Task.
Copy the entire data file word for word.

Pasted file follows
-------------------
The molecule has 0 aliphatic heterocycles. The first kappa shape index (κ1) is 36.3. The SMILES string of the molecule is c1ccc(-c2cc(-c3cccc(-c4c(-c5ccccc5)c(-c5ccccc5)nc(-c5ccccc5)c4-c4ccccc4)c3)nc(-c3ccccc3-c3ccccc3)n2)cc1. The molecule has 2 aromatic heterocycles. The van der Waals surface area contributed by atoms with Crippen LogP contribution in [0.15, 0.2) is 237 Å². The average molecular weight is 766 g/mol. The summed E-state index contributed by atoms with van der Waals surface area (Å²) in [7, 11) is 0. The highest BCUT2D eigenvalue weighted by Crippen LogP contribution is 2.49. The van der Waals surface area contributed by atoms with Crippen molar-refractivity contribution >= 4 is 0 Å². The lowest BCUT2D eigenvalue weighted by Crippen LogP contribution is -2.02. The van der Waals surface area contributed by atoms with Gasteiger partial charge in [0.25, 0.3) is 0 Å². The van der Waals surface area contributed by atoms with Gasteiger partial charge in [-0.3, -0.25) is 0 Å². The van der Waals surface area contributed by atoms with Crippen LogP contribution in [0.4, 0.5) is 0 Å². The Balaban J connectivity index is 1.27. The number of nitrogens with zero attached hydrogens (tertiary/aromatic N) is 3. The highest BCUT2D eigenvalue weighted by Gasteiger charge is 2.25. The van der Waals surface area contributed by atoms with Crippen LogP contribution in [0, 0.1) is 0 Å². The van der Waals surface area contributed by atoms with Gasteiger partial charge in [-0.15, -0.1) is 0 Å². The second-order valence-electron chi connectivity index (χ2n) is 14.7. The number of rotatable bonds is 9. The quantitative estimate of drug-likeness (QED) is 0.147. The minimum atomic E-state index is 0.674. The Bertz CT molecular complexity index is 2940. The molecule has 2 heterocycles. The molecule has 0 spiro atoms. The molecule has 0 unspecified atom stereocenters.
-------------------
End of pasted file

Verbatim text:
The molecule has 0 aliphatic heterocycles. The first kappa shape index (κ1) is 36.3. The SMILES string of the molecule is c1ccc(-c2cc(-c3cccc(-c4c(-c5ccccc5)c(-c5ccccc5)nc(-c5ccccc5)c4-c4ccccc4)c3)nc(-c3ccccc3-c3ccccc3)n2)cc1. The molecule has 2 aromatic heterocycles. The van der Waals surface area contributed by atoms with Crippen LogP contribution in [0.15, 0.2) is 237 Å². The average molecular weight is 766 g/mol. The summed E-state index contributed by atoms with van der Waals surface area (Å²) in [7, 11) is 0. The highest BCUT2D eigenvalue weighted by Crippen LogP contribution is 2.49. The van der Waals surface area contributed by atoms with Crippen molar-refractivity contribution >= 4 is 0 Å². The lowest BCUT2D eigenvalue weighted by Crippen LogP contribution is -2.02. The van der Waals surface area contributed by atoms with Gasteiger partial charge in [0.25, 0.3) is 0 Å². The van der Waals surface area contributed by atoms with Gasteiger partial charge in [-0.3, -0.25) is 0 Å². The van der Waals surface area contributed by atoms with Crippen LogP contribution in [0.4, 0.5) is 0 Å². The Balaban J connectivity index is 1.27. The number of nitrogens with zero attached hydrogens (tertiary/aromatic N) is 3. The highest BCUT2D eigenvalue weighted by Gasteiger charge is 2.25. The van der Waals surface area contributed by atoms with Crippen LogP contribution in [0, 0.1) is 0 Å². The van der Waals surface area contributed by atoms with Gasteiger partial charge in [-0.15, -0.1) is 0 Å². The second-order valence-electron chi connectivity index (χ2n) is 14.7. The number of rotatable bonds is 9. The quantitative estimate of drug-likeness (QED) is 0.147. The minimum atomic E-state index is 0.674. The Bertz CT molecular complexity index is 2940. The molecule has 2 heterocycles. The molecule has 0 spiro atoms. The molecule has 0 unspecified atom stereocenters.